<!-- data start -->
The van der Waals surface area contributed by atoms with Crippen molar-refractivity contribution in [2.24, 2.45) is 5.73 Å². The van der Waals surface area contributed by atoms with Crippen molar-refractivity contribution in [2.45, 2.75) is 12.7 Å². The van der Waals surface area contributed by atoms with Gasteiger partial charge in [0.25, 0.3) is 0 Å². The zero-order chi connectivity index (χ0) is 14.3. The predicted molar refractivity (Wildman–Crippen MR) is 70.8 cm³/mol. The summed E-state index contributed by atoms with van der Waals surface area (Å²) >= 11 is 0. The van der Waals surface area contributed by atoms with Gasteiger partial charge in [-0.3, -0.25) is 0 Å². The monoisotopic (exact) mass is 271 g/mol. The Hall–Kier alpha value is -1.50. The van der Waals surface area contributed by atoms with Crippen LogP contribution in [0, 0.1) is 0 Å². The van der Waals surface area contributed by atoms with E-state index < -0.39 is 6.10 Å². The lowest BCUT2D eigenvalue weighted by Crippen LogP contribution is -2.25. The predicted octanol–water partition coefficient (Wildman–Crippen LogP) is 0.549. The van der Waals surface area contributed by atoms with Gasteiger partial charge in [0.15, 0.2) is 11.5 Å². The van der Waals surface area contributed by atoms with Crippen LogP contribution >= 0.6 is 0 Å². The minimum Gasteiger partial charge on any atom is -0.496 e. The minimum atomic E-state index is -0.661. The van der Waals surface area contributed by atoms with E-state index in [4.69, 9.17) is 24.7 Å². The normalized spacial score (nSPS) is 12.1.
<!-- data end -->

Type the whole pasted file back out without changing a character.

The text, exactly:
The van der Waals surface area contributed by atoms with Crippen molar-refractivity contribution in [2.24, 2.45) is 5.73 Å². The van der Waals surface area contributed by atoms with Crippen molar-refractivity contribution in [2.45, 2.75) is 12.7 Å². The van der Waals surface area contributed by atoms with Gasteiger partial charge in [0.25, 0.3) is 0 Å². The zero-order chi connectivity index (χ0) is 14.3. The predicted molar refractivity (Wildman–Crippen MR) is 70.8 cm³/mol. The summed E-state index contributed by atoms with van der Waals surface area (Å²) >= 11 is 0. The van der Waals surface area contributed by atoms with Gasteiger partial charge in [-0.3, -0.25) is 0 Å². The monoisotopic (exact) mass is 271 g/mol. The Hall–Kier alpha value is -1.50. The van der Waals surface area contributed by atoms with Crippen LogP contribution in [0, 0.1) is 0 Å². The van der Waals surface area contributed by atoms with E-state index < -0.39 is 6.10 Å². The lowest BCUT2D eigenvalue weighted by Crippen LogP contribution is -2.25. The predicted octanol–water partition coefficient (Wildman–Crippen LogP) is 0.549. The van der Waals surface area contributed by atoms with Gasteiger partial charge in [0.15, 0.2) is 11.5 Å². The van der Waals surface area contributed by atoms with Crippen LogP contribution >= 0.6 is 0 Å². The minimum Gasteiger partial charge on any atom is -0.496 e. The minimum atomic E-state index is -0.661. The van der Waals surface area contributed by atoms with E-state index in [4.69, 9.17) is 24.7 Å². The normalized spacial score (nSPS) is 12.1.